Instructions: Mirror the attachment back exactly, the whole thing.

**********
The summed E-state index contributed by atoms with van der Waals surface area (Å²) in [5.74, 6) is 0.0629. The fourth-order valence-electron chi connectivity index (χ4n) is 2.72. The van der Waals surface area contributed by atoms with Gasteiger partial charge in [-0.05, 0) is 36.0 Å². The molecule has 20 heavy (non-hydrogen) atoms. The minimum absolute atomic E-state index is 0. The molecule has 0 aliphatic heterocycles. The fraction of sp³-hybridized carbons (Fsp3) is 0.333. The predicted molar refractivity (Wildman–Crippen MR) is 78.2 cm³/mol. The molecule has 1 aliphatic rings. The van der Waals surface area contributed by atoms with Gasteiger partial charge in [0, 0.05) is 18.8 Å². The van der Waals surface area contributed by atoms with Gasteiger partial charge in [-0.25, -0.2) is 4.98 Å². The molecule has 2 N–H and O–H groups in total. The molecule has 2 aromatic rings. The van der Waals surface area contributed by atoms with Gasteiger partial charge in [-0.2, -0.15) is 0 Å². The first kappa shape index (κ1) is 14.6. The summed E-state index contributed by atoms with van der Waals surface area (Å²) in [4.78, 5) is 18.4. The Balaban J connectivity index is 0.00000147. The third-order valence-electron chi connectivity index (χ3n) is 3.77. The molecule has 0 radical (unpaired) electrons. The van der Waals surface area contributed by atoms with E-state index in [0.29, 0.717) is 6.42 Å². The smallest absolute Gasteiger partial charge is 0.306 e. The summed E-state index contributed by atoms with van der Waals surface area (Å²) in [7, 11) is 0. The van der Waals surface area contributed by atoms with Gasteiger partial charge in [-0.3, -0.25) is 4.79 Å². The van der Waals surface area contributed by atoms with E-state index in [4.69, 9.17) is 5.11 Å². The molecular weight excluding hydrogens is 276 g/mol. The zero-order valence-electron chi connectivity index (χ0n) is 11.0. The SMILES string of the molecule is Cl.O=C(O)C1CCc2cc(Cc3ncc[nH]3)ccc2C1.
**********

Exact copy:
The summed E-state index contributed by atoms with van der Waals surface area (Å²) in [5.74, 6) is 0.0629. The fourth-order valence-electron chi connectivity index (χ4n) is 2.72. The van der Waals surface area contributed by atoms with Gasteiger partial charge in [-0.05, 0) is 36.0 Å². The molecule has 20 heavy (non-hydrogen) atoms. The minimum absolute atomic E-state index is 0. The molecule has 0 aliphatic heterocycles. The fraction of sp³-hybridized carbons (Fsp3) is 0.333. The predicted molar refractivity (Wildman–Crippen MR) is 78.2 cm³/mol. The molecule has 1 aliphatic rings. The van der Waals surface area contributed by atoms with Gasteiger partial charge in [0, 0.05) is 18.8 Å². The van der Waals surface area contributed by atoms with Gasteiger partial charge in [-0.25, -0.2) is 4.98 Å². The molecule has 2 N–H and O–H groups in total. The molecule has 2 aromatic rings. The van der Waals surface area contributed by atoms with Gasteiger partial charge in [-0.2, -0.15) is 0 Å². The first kappa shape index (κ1) is 14.6. The summed E-state index contributed by atoms with van der Waals surface area (Å²) in [4.78, 5) is 18.4. The Balaban J connectivity index is 0.00000147. The third-order valence-electron chi connectivity index (χ3n) is 3.77. The molecule has 0 radical (unpaired) electrons. The van der Waals surface area contributed by atoms with E-state index in [0.29, 0.717) is 6.42 Å². The smallest absolute Gasteiger partial charge is 0.306 e. The summed E-state index contributed by atoms with van der Waals surface area (Å²) in [7, 11) is 0. The van der Waals surface area contributed by atoms with Gasteiger partial charge in [-0.3, -0.25) is 4.79 Å². The van der Waals surface area contributed by atoms with E-state index in [4.69, 9.17) is 5.11 Å². The molecular weight excluding hydrogens is 276 g/mol. The zero-order valence-electron chi connectivity index (χ0n) is 11.0. The SMILES string of the molecule is Cl.O=C(O)C1CCc2cc(Cc3ncc[nH]3)ccc2C1.